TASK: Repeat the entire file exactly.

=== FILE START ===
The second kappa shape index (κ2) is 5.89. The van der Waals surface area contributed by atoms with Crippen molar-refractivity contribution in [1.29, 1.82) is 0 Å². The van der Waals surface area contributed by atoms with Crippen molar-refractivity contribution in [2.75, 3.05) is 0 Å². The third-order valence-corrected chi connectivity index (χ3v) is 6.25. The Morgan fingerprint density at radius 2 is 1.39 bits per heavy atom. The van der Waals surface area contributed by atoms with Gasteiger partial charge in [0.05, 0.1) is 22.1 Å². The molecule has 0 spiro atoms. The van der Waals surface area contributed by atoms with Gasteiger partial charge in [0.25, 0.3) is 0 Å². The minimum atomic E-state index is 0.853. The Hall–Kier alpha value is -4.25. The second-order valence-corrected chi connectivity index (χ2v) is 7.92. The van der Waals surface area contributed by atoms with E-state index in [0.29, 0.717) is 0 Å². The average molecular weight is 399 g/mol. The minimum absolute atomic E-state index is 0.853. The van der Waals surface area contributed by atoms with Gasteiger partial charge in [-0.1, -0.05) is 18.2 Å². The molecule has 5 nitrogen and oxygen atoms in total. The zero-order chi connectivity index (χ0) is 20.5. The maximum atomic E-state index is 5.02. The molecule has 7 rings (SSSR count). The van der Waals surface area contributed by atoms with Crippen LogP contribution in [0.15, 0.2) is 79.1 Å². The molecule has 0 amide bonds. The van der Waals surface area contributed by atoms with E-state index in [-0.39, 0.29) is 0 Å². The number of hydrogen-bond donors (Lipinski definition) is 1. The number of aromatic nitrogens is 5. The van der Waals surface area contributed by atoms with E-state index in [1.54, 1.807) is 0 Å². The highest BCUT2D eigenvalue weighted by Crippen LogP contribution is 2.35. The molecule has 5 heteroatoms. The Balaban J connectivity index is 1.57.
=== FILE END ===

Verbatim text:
The second kappa shape index (κ2) is 5.89. The van der Waals surface area contributed by atoms with Crippen molar-refractivity contribution in [1.29, 1.82) is 0 Å². The van der Waals surface area contributed by atoms with Crippen molar-refractivity contribution in [2.75, 3.05) is 0 Å². The third-order valence-corrected chi connectivity index (χ3v) is 6.25. The Morgan fingerprint density at radius 2 is 1.39 bits per heavy atom. The van der Waals surface area contributed by atoms with Gasteiger partial charge in [0.05, 0.1) is 22.1 Å². The molecule has 0 spiro atoms. The van der Waals surface area contributed by atoms with Gasteiger partial charge in [0.25, 0.3) is 0 Å². The minimum atomic E-state index is 0.853. The Hall–Kier alpha value is -4.25. The second-order valence-corrected chi connectivity index (χ2v) is 7.92. The van der Waals surface area contributed by atoms with E-state index in [0.29, 0.717) is 0 Å². The average molecular weight is 399 g/mol. The minimum absolute atomic E-state index is 0.853. The van der Waals surface area contributed by atoms with Gasteiger partial charge in [-0.1, -0.05) is 18.2 Å². The molecule has 5 nitrogen and oxygen atoms in total. The zero-order chi connectivity index (χ0) is 20.5. The maximum atomic E-state index is 5.02. The molecule has 7 rings (SSSR count). The van der Waals surface area contributed by atoms with Crippen LogP contribution in [0.15, 0.2) is 79.1 Å². The molecule has 0 amide bonds. The van der Waals surface area contributed by atoms with E-state index in [-0.39, 0.29) is 0 Å². The number of hydrogen-bond donors (Lipinski definition) is 1. The number of aromatic nitrogens is 5. The van der Waals surface area contributed by atoms with E-state index in [1.54, 1.807) is 0 Å². The highest BCUT2D eigenvalue weighted by Crippen LogP contribution is 2.35. The molecule has 5 heteroatoms. The Balaban J connectivity index is 1.57.